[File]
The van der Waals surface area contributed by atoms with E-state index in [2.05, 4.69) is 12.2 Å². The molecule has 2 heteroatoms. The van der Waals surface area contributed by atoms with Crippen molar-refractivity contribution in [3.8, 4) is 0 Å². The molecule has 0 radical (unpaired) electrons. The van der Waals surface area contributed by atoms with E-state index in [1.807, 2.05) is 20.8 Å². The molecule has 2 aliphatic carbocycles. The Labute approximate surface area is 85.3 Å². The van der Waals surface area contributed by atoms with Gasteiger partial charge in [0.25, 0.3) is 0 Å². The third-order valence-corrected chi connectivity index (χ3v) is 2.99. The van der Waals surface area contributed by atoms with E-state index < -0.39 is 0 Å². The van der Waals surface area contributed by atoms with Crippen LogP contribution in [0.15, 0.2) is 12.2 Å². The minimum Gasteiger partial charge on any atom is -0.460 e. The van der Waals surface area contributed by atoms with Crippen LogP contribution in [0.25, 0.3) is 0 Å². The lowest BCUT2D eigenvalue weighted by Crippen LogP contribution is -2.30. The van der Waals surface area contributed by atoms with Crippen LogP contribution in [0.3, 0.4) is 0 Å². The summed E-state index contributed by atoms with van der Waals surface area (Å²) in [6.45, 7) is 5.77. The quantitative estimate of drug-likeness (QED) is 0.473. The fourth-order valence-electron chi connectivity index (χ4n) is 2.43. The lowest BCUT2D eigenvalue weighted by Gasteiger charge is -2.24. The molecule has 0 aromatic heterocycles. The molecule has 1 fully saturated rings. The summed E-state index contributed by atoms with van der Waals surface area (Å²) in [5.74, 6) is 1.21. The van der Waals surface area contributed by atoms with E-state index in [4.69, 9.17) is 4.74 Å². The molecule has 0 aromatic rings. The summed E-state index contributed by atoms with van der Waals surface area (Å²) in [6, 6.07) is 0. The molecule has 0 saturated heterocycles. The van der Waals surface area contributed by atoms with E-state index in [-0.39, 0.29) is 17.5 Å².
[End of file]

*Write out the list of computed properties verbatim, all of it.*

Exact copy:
The van der Waals surface area contributed by atoms with E-state index in [2.05, 4.69) is 12.2 Å². The molecule has 2 heteroatoms. The van der Waals surface area contributed by atoms with Crippen molar-refractivity contribution in [3.8, 4) is 0 Å². The molecule has 0 radical (unpaired) electrons. The van der Waals surface area contributed by atoms with E-state index in [1.807, 2.05) is 20.8 Å². The molecule has 2 aliphatic carbocycles. The Labute approximate surface area is 85.3 Å². The van der Waals surface area contributed by atoms with Gasteiger partial charge in [0.25, 0.3) is 0 Å². The third-order valence-corrected chi connectivity index (χ3v) is 2.99. The van der Waals surface area contributed by atoms with E-state index < -0.39 is 0 Å². The van der Waals surface area contributed by atoms with Crippen LogP contribution in [0.15, 0.2) is 12.2 Å². The minimum Gasteiger partial charge on any atom is -0.460 e. The van der Waals surface area contributed by atoms with Crippen LogP contribution in [0.25, 0.3) is 0 Å². The lowest BCUT2D eigenvalue weighted by Crippen LogP contribution is -2.30. The van der Waals surface area contributed by atoms with Crippen LogP contribution in [0.3, 0.4) is 0 Å². The summed E-state index contributed by atoms with van der Waals surface area (Å²) in [6.45, 7) is 5.77. The quantitative estimate of drug-likeness (QED) is 0.473. The fourth-order valence-electron chi connectivity index (χ4n) is 2.43. The lowest BCUT2D eigenvalue weighted by Gasteiger charge is -2.24. The molecule has 0 aromatic heterocycles. The molecule has 1 fully saturated rings. The summed E-state index contributed by atoms with van der Waals surface area (Å²) in [5.74, 6) is 1.21. The van der Waals surface area contributed by atoms with E-state index in [4.69, 9.17) is 4.74 Å². The molecule has 0 aromatic rings. The summed E-state index contributed by atoms with van der Waals surface area (Å²) in [6, 6.07) is 0. The molecule has 0 saturated heterocycles. The van der Waals surface area contributed by atoms with E-state index in [-0.39, 0.29) is 17.5 Å².